A mid-June resumption will be unrealistic because the coronavirus pandemic has yet to peak in the U.S. After all, who would want to be in a crowd at a golf tournament just 2 months from now?
Some of the preview had been reported piecemeal by other media outlets, but seeing it in print from the USGA, R&A, PGA of America, Augusta National and the PGA and LPGA tours provided a different perspective.
The first PGA Tour event potentially will start June 18, during the week that had been set aside for the U.S. Open. It’s when the Memorial Tournament likely will be played.
The PGA Championship would move to Aug. 6-9, the U.S. Open to Sept. 17-20 and the Ryder Cup would stay in its original dates of Sept. 25-27, with the Masters moving to Nov. 12-15. The R&A opted not to play the British Open this year.
All other open dates will be filled with PGA Tour events.
As good as it looks to have a revised season in the works, the decision to reopen professional golf in mid-June is premature. Preparing for the future is important, but putting in print exact dates seems rash and, at this point as the coronavirus pandemic has yet to peak in the U.S., highly speculative.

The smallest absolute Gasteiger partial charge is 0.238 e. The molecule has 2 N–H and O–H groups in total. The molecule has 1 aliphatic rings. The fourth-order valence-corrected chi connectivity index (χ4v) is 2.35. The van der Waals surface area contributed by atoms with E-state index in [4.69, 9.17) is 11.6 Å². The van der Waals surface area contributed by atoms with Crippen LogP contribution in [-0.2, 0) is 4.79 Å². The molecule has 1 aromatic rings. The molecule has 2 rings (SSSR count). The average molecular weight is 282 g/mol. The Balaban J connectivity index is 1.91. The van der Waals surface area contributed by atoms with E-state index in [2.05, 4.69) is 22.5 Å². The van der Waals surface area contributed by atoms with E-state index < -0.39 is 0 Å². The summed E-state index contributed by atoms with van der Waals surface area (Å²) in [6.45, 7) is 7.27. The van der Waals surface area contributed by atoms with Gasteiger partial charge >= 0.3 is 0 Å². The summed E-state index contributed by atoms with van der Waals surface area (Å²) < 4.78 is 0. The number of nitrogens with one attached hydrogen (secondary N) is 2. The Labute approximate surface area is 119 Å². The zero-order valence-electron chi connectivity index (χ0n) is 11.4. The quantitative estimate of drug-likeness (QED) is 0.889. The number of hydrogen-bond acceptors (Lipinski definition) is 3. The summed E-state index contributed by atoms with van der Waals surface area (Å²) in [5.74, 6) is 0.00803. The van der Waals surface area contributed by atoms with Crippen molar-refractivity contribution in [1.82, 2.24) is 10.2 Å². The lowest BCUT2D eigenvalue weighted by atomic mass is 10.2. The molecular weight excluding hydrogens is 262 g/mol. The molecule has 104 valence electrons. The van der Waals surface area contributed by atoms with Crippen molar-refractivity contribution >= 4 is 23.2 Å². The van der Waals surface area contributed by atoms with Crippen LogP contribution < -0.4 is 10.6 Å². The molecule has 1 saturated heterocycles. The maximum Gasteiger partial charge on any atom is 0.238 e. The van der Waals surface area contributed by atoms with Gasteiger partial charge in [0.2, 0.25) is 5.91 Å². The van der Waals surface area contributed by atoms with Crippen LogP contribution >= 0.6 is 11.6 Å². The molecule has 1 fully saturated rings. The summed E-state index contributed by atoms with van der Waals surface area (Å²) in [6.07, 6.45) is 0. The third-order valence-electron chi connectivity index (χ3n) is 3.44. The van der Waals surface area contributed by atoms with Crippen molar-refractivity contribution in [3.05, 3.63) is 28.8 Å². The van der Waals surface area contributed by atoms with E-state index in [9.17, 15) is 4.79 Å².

One of the biggest issues that will have to be addressed for these dates to be validated will be approval from local and state officials to allow large groups, often numbering in the thousands, to congregate at a golf tournament.
Lessons learned from the 1918 Spanish flu, during which mistakes were made with mitigation and led to an estimated 50 million deaths worldwide, makes any type of proclamation just plain scary. Hundreds of coronavirus-related fatalities still are being announced daily in the U.S.
It’s also important to realize that the current reduced numbers of infections and deaths are due to the use of mitigation, which includes social distancing, i.e., remaining 6 feet or more from others.
Inherently, a golf tournament is the exact opposite of social distancing.
The further that the revised tournament schedule extends into August and September, the dates would seem to be more secure. None of us has lived through a pandemic like this one. Even the infectious-disease experts differ on when we might get back to some semblance of normalcy. Thus, drafting a tournament schedule that starts in mid-June appears to be too ambitious.
Of course, it’s just a proposed schedule, not yet confirmed, but it seems to be offering hope to everyone that golf is not only coming back in 2020, but sooner than many of us might have thought.
I trust that the executives at the tours and golf associations would not put on a golf tournament if there were a chance that anyone’s health would be at abnormal risk, but we still are learning about the coronavirus, also known as COVID-19, and many health professionals are leery of making any pronouncements or putting any schedules together until they know more.
We need to know more before even drafting schedules in pencil, much less pen.
Just be prepared to be disappointed if the third week of June does not feature professional golf.
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